Given this, I recommend that the Board discontinue the practice of using the RTW KPI as a measurement of Board performance. It creates practices and perceptions which are not consistent with a worker-centred approach and substantially undermines … the fairness and quality of RTW decisions…[and] would also help change the service culture at the Board to one focused on realistic RTW successes. (p. 101-102)
So if you have been injured at work, chances are good that within 26 weeks, a decision will be made that you are to return to work, regardless of your condition. Chances are even better that this will occur within 240 days.
The New Directions Report was critical of other KPIs, too (at p. 54-55):
The 2018 KPI measurements were that 79% of injured workers reported a “good or very good” “overall experience” with the Board, 7% (56 workers) said they had a “poor or very poor” experience and presumably, the remainder 14% reported an “average” experience.
I have concerns about the use of this figure to measure “worker satisfaction”…. as a KPI, the rating purports to measure worker satisfaction for purpose of assessing the Board’s delivery of compensation services to injured workers.
… It explicitly dismisses “dissatisfaction” as primarily due to “sour grapes” and masks some serious service delivery issues. Issues which are not recognized, cannot be addressed. It is also inconsistent with the high level of complaints from injured workers, which prompted this Review. … A retired, long- term director of the Board wrote in his submission to the Review:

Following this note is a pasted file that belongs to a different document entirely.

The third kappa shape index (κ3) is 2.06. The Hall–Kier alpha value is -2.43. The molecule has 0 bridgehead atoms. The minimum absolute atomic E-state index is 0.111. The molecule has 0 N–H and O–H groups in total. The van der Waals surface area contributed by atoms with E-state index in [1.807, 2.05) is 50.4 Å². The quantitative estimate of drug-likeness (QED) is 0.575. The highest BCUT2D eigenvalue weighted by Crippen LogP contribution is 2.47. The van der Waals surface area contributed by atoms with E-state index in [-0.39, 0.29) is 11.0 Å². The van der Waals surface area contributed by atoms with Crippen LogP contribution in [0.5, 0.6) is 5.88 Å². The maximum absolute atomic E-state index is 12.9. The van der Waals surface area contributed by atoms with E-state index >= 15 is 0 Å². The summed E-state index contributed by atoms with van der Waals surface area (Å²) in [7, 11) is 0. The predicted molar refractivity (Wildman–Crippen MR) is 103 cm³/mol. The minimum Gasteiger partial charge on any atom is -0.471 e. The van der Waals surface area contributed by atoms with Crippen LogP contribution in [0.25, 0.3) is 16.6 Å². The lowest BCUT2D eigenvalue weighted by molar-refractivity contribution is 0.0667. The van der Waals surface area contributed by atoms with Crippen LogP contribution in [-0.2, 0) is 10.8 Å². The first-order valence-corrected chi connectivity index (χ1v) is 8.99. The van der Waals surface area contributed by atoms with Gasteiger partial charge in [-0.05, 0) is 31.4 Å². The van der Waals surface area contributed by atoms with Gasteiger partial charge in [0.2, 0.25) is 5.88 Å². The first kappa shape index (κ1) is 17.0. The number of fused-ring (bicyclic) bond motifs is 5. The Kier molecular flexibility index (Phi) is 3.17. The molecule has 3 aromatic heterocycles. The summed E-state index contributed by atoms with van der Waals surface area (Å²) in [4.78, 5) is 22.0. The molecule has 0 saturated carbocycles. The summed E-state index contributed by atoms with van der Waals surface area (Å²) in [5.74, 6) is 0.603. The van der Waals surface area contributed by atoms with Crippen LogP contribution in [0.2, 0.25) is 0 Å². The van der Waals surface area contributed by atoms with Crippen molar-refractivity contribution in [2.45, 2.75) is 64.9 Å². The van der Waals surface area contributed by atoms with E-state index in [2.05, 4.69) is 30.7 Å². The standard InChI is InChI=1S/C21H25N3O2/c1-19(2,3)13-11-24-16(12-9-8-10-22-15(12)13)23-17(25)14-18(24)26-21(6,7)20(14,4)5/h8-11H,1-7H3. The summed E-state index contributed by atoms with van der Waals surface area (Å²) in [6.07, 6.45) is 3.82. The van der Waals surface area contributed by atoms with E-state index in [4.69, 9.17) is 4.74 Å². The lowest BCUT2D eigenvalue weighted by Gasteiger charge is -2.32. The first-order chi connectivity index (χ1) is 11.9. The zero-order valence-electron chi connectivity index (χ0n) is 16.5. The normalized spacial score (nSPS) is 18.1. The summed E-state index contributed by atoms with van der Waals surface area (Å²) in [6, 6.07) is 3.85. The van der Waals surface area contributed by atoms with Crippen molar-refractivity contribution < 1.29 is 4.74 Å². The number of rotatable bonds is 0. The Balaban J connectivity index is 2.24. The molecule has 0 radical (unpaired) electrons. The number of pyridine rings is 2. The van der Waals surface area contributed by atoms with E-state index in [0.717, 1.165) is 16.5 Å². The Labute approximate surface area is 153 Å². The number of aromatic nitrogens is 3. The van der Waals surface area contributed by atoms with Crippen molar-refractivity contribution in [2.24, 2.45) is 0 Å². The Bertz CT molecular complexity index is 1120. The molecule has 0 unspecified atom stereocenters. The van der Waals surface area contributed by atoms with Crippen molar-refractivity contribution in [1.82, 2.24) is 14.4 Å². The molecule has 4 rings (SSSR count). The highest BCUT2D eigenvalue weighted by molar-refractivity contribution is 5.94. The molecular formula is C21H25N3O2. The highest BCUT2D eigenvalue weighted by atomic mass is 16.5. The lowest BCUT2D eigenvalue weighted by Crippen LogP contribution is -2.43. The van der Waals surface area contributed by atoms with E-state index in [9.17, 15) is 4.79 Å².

It is absolutely ludicrous to claim that 93% of workers and/or employers today are as satisfied as the current Board proudly boasts. I am reminded of a Disraeili quote (often attributed to Mark Twain) “There are three kinds of lies: lies, damn lies and statistics”. I have met hundreds, if not thousands, of workers during my career and I seriously doubt that even 50% were reasonably satisfied”.
… this KPI engenders little confidence that the Board appreciates or is committed to improving service to injured workers. I recommend that it be discontinued.
The Board’s 2019 annual report confirms that the Board continues to use these KPIs.
It is time to eliminate KPIs. The Board ought not to be using them to arbitrarily deny people who are injured at work their statutory entitlements.
Next week, more from the New Directions report.
In case you missed it?
About Susan Kootnekoff:
Susan Kootnekoff is the founder of Inspire Law, an Okanagan based-law practice. She has been practicing law since 1994, with brief stints away to begin raising children.
Susan has experience in many areas of law, but is most drawn to areas in which she can make a positive difference in people’s lives, including employment law.
She has been a member of the Law Society of Alberta since 1994 and a member of the Law Society of British Columbia since 2015. Susan grew up in Saskatchewan. Her parents were both entrepreneurs, and her father was also a union leader who worked tirelessly to improve the lives of workers. Before moving to B.C., Susan practiced law in both Calgary and Fort McMurray, Alta.
Living and practicing law in Fort McMurray made a lasting impression on Susan. It was in this isolated and unique community that her interest in employment law, and Canada’s oil sands industry, took hold. In 2013,
Susan moved to the Okanagan with her family, where she currently resides.